Happy New Year!
2021 brings a host of exciting celestial sights, so join us each month to find out what you can see in our night skies.
The winter night sky is a fascinating reminder of the vast distances to the celestial objects we can see. Sirius, whose name derives from the Greek word for ‘glowing’, is the brightest star in our night sky. It is nearly twice the size of our own Sun, and sits just eight light-years away, a very close neighbour relative to other objects we can see in the winter night sky.
Did you know? At the speed of light, you could travel around the Earth over seven times a second! A light-year is the distance that light travels in a single Earth year - approximately 9.7 trillion kilometres or 6 trillion miles.
The brighter stars, however, are not necessarily closer to us. The distance to Orion’s bright red giant star Betelgeuse is difficult to measure exactly, but it sits around 500 - 700 light-years away, while the distinctive three stars of Orion’s belt, Alnitak, Alnilam and Mintaka, and the nebula of Orion’s sword, are all around 1,300 light-years away.
All of these objects are relatively close, however, when we consider that our Milky Way galaxy spans a vast 100,000 light-years across, and as you may remember from the October blog, one of our nearest galaxies, Andromeda, sits 2.5 million light-years away, and we consider that to be close by galactic standards!
Did you know? Our colleagues at the European Space Agency have plotted the movement of the stars in the constellation of Orion over the next half a million years or so. You can find it at: esa.int/Science_Exploration/Space_Science/Gaia/The_future_of_the_Orion_constellation
The Planets and the Moon
Following their spectacular conjunction in December, Jupiter and Saturn now start to move further apart, continuing to drop lower to the horizon, sooner after sunset. Their apparent movement towards the Sun is the effect of Earth progressing on its orbit around the Sun much faster than the outer planets. By the end of the month, we will be passing around the opposite side of the Sun to the gas giants, and by February, the two planets will re-appear in the morning skies, as we start to catch them up again.
Before then, observers looking for a challenge might be able to spot them along with the planet Mercury through the first half of the January, low to the horizon in the south west shortly after sunset. Sharp eyed observers might spot a 3% illuminated Moon to the left of the planets in the minutes after sunset on the 14th. Please take care not to look directly at the Sun though, even at sunset in January - it can damage eyesight and optical equipment such as cameras, binoculars and telescopes.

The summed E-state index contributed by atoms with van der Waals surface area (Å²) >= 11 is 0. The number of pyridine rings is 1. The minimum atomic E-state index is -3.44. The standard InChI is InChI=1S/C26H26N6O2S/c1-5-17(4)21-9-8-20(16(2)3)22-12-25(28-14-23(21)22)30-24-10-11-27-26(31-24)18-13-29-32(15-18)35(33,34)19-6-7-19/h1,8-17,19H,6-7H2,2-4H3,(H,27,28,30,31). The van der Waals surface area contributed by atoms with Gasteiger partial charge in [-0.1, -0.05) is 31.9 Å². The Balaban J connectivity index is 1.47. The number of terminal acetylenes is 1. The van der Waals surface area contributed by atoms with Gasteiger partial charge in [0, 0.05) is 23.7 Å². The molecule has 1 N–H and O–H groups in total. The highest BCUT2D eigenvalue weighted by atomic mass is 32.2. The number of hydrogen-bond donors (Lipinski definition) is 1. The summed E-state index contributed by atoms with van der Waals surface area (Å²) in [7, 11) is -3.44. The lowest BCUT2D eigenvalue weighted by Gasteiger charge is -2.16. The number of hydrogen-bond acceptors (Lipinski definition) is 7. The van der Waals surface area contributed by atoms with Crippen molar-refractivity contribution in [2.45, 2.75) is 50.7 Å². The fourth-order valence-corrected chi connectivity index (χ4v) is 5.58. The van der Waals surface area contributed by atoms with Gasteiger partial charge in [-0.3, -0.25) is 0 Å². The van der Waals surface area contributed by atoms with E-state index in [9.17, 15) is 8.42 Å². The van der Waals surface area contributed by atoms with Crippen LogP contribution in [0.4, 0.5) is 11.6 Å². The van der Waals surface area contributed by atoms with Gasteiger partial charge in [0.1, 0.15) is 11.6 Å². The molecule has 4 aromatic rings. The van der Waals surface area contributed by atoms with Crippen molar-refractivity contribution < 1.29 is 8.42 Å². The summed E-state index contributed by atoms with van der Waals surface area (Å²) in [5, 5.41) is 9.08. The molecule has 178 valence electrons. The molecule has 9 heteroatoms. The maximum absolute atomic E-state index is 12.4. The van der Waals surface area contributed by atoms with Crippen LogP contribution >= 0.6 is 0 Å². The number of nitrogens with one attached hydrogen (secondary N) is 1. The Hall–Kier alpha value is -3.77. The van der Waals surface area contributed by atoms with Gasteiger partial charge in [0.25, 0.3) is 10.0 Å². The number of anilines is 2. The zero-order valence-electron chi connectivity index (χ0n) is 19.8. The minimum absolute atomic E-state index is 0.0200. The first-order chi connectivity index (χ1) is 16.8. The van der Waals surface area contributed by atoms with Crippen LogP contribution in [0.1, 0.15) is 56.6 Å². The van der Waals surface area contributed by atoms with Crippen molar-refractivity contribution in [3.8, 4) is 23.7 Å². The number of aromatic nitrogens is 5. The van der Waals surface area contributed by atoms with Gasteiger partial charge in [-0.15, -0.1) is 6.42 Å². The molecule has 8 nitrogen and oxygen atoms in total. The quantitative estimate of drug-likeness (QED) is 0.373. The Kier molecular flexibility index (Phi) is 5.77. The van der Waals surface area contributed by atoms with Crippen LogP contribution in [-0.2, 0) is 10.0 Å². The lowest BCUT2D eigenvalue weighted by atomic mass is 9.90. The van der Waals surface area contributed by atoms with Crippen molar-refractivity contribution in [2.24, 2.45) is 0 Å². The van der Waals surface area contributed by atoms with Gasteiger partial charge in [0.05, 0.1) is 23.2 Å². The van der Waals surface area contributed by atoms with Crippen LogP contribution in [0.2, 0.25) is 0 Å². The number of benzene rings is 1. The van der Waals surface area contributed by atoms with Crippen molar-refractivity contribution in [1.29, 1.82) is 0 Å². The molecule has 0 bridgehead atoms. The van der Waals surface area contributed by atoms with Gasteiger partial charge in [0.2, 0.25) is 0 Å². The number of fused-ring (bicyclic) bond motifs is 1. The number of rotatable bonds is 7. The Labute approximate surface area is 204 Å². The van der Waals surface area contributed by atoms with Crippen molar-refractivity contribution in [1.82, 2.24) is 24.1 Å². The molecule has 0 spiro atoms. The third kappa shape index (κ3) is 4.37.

For an easier opportunity to see Mercury, look low to the south west in the latter half of the month, in the hour after sunset. The innermost planet reaches its greatest eastern elongation (furthest point east of the Sun, relative to Earth) on 24 January.
Mars is still easily seen, highest in the south around 7pm, but considerably less bright now than in recent months. Our thoughts will return to the red planet again in February, as our American colleagues at NASA oversee the exciting arrival and landing of their Mars rover ‘Perseverance’, and the technology-demonstrating mini helicopter ‘Ingenuity’.
Anyone with binoculars or a telescope may wish to try and spot distant planet Uranus, which appears very close to the planet Mars in the sky this month. Observers may be able to make out Uranus’ distinctive greenish appearance, with the best opportunity to see this distant planet likely to fall in the middle of the month, around the time of the new Moon. Uranus is currently nearly three billion kilometres (two billion miles) away from us.
Finally, the first full moon of 2021 appears on 28 January, while those looking for the darkest skies can use the moonless nights around 13 January to see more stars and fainter night sky objects.
The International Space Station
The last week of January provides an excellent opportunity to see the ISS as it orbits our planet at around 27,700km (17,200m) per hour. We’ve picked out the brightest, highest passes across the sky, but you can visit heavens-above.com to see a complete list of passes.
|Best ISS passes over UK (times may vary slightly depending on location)|
|Date||Time||Where will it come from?||Where will it head?|
Wishing you clear skies and a happy new year!
Comment by Simon Q posted on
Loving these updates Derek - such a good thing to have available to learn more about what we can see in the night sky
Comment by Gracie posted on
Brilliant blog Derek, please keep them coming! So inspiring as a reminder to keep looking up at our precious night sky